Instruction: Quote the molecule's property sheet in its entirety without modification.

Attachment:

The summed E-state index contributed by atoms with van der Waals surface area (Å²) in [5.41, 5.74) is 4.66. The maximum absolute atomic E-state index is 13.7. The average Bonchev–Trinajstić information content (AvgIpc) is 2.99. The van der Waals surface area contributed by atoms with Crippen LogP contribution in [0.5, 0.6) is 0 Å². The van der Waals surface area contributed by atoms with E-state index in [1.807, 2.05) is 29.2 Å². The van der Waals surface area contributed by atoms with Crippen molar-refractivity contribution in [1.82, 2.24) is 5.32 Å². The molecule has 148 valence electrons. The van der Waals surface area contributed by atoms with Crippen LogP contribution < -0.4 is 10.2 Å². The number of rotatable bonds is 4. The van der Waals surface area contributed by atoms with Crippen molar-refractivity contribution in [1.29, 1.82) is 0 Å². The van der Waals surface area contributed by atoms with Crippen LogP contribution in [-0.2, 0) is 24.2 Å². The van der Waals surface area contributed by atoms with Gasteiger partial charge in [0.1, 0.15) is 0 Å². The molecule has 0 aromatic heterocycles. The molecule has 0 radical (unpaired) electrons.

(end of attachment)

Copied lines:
The summed E-state index contributed by atoms with van der Waals surface area (Å²) in [5.41, 5.74) is 4.66. The maximum absolute atomic E-state index is 13.7. The average Bonchev–Trinajstić information content (AvgIpc) is 2.99. The van der Waals surface area contributed by atoms with Crippen LogP contribution in [0.5, 0.6) is 0 Å². The van der Waals surface area contributed by atoms with E-state index in [1.807, 2.05) is 29.2 Å². The van der Waals surface area contributed by atoms with Crippen molar-refractivity contribution in [1.82, 2.24) is 5.32 Å². The molecule has 148 valence electrons. The van der Waals surface area contributed by atoms with Crippen LogP contribution < -0.4 is 10.2 Å². The number of rotatable bonds is 4. The van der Waals surface area contributed by atoms with Crippen molar-refractivity contribution in [1.29, 1.82) is 0 Å². The van der Waals surface area contributed by atoms with Crippen LogP contribution in [-0.2, 0) is 24.2 Å². The van der Waals surface area contributed by atoms with Gasteiger partial charge in [0.1, 0.15) is 0 Å². The molecule has 0 aromatic heterocycles. The molecule has 0 radical (unpaired) electrons.